“Stephen Woodworth, the backbencher author of Motion 312, has a tenacity which is … worrisome. All of those who defend women’s right to choose, won in an intense struggle, shudder each time we try to open a door which we thought was well protected. The number of attempts to pierce this door betrays a firm will to conquer it, sooner or later.”

“[Ambrose’s] vote is revolting, as conservative as the Minister of Status of Women might be. The ensuing upheaval following this affront to women illustrates to what extent Ms. Ambrose has broken the link uniting her to the group (women) she is meant to represent and defend against all those who intend, officially or unofficially, to remove their rights. This provocation bordering on treason is worrisome.”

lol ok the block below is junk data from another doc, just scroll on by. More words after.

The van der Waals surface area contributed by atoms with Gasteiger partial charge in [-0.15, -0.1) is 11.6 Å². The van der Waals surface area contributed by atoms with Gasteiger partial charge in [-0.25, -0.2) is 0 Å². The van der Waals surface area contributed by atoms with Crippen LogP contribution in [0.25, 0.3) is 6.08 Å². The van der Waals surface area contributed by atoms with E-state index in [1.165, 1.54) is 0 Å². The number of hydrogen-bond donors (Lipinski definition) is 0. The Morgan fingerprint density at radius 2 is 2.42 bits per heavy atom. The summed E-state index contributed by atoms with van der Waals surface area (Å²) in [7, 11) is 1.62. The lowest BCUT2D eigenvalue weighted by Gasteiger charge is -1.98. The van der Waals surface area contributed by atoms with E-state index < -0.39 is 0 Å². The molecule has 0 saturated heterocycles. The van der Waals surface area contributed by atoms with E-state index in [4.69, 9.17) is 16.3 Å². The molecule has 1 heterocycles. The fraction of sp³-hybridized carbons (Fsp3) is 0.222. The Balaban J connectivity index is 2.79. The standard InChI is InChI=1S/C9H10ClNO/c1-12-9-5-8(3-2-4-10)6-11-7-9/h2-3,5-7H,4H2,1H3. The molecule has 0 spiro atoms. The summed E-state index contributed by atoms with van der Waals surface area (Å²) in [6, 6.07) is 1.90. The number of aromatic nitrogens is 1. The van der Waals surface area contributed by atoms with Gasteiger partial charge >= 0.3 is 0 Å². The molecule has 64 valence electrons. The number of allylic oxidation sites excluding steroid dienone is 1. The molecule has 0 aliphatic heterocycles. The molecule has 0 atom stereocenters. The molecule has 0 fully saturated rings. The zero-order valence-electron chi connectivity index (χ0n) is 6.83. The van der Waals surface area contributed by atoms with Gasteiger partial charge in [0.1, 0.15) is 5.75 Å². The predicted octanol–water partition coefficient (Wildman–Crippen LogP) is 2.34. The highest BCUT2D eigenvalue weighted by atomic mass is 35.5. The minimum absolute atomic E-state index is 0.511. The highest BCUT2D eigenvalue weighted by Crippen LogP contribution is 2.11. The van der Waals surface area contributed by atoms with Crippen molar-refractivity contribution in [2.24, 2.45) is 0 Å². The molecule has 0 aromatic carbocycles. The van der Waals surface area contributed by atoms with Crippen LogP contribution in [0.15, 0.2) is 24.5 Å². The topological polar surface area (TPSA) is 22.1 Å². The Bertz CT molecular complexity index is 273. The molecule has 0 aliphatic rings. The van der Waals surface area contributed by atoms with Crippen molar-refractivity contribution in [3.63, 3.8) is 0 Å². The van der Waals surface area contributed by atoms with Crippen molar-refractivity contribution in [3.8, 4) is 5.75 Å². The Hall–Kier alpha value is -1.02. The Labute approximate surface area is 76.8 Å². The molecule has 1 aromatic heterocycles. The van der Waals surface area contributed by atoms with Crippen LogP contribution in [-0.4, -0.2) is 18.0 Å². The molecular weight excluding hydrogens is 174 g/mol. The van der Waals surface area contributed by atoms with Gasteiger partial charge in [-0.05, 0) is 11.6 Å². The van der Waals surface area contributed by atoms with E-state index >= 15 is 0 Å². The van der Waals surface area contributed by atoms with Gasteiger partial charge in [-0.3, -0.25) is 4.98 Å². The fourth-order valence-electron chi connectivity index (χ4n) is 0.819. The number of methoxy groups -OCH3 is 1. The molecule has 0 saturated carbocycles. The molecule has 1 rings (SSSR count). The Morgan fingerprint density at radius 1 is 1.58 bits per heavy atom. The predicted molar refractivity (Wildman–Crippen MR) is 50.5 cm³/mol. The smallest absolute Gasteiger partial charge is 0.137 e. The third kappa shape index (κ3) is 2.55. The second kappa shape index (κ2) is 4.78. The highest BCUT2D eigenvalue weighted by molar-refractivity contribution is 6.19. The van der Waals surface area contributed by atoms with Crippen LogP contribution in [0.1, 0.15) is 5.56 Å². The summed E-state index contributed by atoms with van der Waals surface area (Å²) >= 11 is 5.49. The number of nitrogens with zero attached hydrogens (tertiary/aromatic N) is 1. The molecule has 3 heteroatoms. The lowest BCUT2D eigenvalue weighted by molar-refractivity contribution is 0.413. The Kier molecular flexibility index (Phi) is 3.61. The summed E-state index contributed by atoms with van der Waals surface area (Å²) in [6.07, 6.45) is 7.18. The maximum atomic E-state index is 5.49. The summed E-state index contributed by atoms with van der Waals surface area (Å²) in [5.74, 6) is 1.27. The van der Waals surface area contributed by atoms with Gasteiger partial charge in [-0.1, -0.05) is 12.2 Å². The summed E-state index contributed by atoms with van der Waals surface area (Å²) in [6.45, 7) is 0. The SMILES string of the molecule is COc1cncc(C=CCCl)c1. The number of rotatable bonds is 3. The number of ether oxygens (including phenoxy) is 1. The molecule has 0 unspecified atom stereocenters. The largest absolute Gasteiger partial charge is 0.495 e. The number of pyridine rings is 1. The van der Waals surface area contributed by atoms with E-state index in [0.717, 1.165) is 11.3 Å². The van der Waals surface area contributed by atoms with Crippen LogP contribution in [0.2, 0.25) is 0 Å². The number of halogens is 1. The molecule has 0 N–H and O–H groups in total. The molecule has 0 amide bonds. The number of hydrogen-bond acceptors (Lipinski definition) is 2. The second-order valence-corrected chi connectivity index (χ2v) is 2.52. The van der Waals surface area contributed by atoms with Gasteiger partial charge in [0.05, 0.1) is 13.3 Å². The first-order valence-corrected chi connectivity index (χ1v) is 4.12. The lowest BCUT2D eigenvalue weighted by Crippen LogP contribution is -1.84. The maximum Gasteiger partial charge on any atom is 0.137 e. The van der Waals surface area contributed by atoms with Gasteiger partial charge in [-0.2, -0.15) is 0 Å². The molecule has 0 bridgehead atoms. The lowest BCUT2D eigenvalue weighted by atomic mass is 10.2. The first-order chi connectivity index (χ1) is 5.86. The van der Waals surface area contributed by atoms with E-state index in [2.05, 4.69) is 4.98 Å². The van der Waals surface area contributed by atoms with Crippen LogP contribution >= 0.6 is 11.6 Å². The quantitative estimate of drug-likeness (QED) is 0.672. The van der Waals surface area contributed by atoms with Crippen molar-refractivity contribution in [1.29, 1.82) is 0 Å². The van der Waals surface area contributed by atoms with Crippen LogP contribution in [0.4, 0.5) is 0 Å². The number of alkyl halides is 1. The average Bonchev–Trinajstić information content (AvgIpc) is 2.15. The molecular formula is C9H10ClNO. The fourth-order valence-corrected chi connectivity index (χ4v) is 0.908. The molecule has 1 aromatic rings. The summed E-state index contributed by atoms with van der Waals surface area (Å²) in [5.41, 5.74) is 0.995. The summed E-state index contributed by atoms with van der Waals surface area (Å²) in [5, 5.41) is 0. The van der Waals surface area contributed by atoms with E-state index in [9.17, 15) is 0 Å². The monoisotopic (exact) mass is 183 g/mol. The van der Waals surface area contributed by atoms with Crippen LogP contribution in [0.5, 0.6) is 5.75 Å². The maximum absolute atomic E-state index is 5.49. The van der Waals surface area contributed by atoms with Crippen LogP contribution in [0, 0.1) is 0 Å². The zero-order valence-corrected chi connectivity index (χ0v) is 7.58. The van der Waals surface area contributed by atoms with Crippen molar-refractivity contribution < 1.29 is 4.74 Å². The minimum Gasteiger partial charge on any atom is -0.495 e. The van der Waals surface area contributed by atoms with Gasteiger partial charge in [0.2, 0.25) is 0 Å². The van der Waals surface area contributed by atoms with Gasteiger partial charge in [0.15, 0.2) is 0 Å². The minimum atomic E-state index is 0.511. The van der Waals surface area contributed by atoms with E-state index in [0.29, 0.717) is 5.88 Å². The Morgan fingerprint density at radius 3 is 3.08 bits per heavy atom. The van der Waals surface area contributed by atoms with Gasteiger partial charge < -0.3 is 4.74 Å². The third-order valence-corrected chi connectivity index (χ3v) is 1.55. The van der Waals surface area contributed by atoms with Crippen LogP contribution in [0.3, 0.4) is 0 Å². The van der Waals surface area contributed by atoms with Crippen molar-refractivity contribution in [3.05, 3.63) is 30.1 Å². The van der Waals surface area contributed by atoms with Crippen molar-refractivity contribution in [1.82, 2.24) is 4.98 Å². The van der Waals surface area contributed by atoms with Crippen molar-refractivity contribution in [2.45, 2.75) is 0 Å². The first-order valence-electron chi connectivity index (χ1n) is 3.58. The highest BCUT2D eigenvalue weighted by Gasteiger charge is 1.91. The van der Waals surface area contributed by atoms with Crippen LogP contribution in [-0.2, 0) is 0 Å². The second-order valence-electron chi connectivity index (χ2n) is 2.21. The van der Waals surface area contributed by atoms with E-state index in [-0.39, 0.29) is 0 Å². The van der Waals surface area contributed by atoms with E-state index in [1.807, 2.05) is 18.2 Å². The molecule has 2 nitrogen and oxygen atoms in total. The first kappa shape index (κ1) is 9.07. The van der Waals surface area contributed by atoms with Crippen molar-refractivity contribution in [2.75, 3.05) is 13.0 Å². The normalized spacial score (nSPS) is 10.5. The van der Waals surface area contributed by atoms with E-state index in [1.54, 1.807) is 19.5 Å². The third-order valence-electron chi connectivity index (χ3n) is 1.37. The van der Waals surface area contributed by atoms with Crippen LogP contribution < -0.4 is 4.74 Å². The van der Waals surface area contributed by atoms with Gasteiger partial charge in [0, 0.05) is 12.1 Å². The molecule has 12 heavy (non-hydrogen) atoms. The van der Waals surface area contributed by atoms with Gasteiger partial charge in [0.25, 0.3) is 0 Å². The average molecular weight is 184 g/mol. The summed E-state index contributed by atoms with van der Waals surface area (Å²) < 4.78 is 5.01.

Lise Payette, Quebec’s somewhat passé feminist icon, writes in her weekly column in the same publication:

“The legislators are so distrustful of woman that they want to intervene in their decision-making process: they are ready to question women’s freedom, their capacity to make decisions concerning themselves, their capacity to explain their judgements. …

“[O]nly prehistoric men are unable to understand what women go through when choosing to abort. But of course, among Canadian conservatives, prehistoric men are not lacking. Men are always, as if by chance, in the first ranks in the combat against abortion, in all the countries of the world.”

And then comes her religious revulsion: